The Ninevites who were spared judgment should be a motivation for all people to seek God’s mercy and choose the path of humility and repentance.

Ash Wednesday is the day we remind ourselves of these things. Not to depress ourselves, but to remind ourselves that God is God and WE ARE NOT, that His ways ARE HIGHER THAN OUR WAYS, and that we as created beings are completely indebted to the grace and mercy of our God and ONLY have salvation through the cross and sacrifice of Jesus Christ.

Today is a good day to put aside pride, empty ourselves of everything great that we think we are, and focus on God.

The Bible is very clear: we are finite beings who have a beginning and an end. We will one day answer to God and God alone. We MUST align ourselves with HIS reality, with HIS way, and with HIS requirements. Today is a day we can actively remind ourselves of that.

We MUST not hide from the reality of death and the consequences of sin. We MUST remind ourselves and others that the ONLY way to deal with sin and the ONLY way to overcome its consequences is by humbling ourselves before the mighty hand of God, by confessing our sins, by repenting from our offensive ways to God and by receiving His mercy, grace, and forgiveness.

Nobody told the King of Nineveh what to do when he heard the warning issued through Jonah.  Nobody said to him do this- wear sackcloth and ashes, repent, cry out for forgiveness and mercy, stop indulging yourself, and if God sees that you are responding this way, He won’t bring this judgment upon you.

The king believed the word he heard, and he responded exactly the way he should have to save himself and his people.

The Bible tells us in Jonah Chapter 3 vs. 10, "Then God saw their works that they turned from their evil way, and God relented from the disaster that He had said He would bring upon them, and He did not do it."

As we acknowledge this start to the 40-day run towards the crucifixion and resurrection of the only begotten Son of God, maybe it’s a good time to consider our own standing with Him. Would fasting, choosing to do without something deliberately, benefit you spiritually? How about repentance? Is there a behavioral U-turn that is needed? Not just a sorry you got caught but a determination with the help offered by God’s powerful, ever-present living Holy Spirit that change is necessary and possible. Maybe you won’t be putting ashes on your forehead or fasting this Lenten season, but it would probably be helpful if, these 40 days, you would give thought to the journey Jesus took to make salvation for all people possible.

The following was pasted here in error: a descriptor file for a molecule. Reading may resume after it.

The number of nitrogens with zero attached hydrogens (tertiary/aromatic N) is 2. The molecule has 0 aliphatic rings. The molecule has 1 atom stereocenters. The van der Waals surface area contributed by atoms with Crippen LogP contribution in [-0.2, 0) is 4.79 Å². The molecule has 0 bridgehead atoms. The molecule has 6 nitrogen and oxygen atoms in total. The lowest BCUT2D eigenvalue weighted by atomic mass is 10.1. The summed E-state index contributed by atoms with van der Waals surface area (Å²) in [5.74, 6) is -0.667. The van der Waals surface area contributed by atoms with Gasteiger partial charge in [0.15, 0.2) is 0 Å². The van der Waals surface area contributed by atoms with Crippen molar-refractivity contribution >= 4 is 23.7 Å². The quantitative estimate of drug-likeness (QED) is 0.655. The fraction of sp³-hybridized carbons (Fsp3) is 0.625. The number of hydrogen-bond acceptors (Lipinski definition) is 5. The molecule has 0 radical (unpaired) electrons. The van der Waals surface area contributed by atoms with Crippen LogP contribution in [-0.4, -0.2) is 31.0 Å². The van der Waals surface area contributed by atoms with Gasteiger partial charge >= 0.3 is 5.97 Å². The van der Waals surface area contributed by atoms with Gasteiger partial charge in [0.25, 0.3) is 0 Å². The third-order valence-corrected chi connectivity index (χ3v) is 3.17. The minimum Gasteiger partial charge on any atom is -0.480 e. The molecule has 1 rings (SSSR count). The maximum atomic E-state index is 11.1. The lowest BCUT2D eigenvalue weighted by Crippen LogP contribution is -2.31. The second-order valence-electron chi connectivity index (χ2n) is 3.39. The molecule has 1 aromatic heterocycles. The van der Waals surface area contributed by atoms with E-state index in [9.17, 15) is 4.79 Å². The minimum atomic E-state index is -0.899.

For God so loved the world that He gave His only begotten Son, that whosoever believeth in him should not perish but have everlasting life. (JOHN 3:16)


Our Father, who art in heaven, have mercy on us. We confess our sins to you. We know we have fallen short of Your glory, and without Your mercy and grace, we would be dust. We repent now. Lord, as we enter into this Lenten season, be near to us. May Your Holy Spirit bring conviction where it is needed, and may we engage in true repentance and turn completely from our sins. In Jesus' name, amen.


As we focus our thoughts as a body of believers on the death and resurrection of our Lord and Savior, Jesus Christ, this week, be intentional with sharing the love of Christ with all you come in contact with.

"Nevertheless, the liturgy of these days is not focused on the sinfulness of the penitent but on the mercy of God. The question of sinfulness is raised precisely because this is a day of mercy, and the just do not need a savior."

                                                                                              - Thomas Merton

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Rick Raymer, Major
Territorial Spiritual Life Development Officer/THQ Chaplain
USA Southern Territory